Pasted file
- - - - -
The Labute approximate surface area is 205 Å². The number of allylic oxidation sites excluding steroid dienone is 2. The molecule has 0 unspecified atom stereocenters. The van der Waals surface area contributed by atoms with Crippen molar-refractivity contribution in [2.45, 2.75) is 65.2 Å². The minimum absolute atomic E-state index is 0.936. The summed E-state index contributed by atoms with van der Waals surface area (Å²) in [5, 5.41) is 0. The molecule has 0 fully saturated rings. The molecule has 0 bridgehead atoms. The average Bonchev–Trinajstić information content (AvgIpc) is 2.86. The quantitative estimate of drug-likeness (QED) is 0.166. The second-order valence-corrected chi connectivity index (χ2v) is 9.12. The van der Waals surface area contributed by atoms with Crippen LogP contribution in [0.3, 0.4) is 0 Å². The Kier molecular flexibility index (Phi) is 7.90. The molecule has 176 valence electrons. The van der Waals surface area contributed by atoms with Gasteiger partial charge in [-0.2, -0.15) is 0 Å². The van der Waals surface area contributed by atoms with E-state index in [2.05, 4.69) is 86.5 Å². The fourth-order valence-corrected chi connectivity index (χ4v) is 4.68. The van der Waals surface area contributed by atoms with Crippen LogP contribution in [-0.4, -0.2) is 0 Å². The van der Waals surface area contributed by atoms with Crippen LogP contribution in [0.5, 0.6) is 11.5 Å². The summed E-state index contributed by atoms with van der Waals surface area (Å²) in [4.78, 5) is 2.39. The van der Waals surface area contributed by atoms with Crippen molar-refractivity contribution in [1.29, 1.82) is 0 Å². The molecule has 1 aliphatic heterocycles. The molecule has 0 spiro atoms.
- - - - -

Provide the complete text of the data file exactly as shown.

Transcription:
The Labute approximate surface area is 205 Å². The number of allylic oxidation sites excluding steroid dienone is 2. The molecule has 0 unspecified atom stereocenters. The van der Waals surface area contributed by atoms with Crippen molar-refractivity contribution in [2.45, 2.75) is 65.2 Å². The minimum absolute atomic E-state index is 0.936. The summed E-state index contributed by atoms with van der Waals surface area (Å²) in [5, 5.41) is 0. The molecule has 0 fully saturated rings. The molecule has 0 bridgehead atoms. The average Bonchev–Trinajstić information content (AvgIpc) is 2.86. The quantitative estimate of drug-likeness (QED) is 0.166. The second-order valence-corrected chi connectivity index (χ2v) is 9.12. The van der Waals surface area contributed by atoms with Crippen LogP contribution in [0.3, 0.4) is 0 Å². The Kier molecular flexibility index (Phi) is 7.90. The molecule has 176 valence electrons. The van der Waals surface area contributed by atoms with Gasteiger partial charge in [-0.2, -0.15) is 0 Å². The van der Waals surface area contributed by atoms with E-state index in [2.05, 4.69) is 86.5 Å². The fourth-order valence-corrected chi connectivity index (χ4v) is 4.68. The van der Waals surface area contributed by atoms with Crippen LogP contribution in [-0.4, -0.2) is 0 Å². The van der Waals surface area contributed by atoms with Crippen LogP contribution in [0.5, 0.6) is 11.5 Å². The summed E-state index contributed by atoms with van der Waals surface area (Å²) in [4.78, 5) is 2.39. The van der Waals surface area contributed by atoms with Crippen molar-refractivity contribution in [1.29, 1.82) is 0 Å². The molecule has 1 aliphatic heterocycles. The molecule has 0 spiro atoms.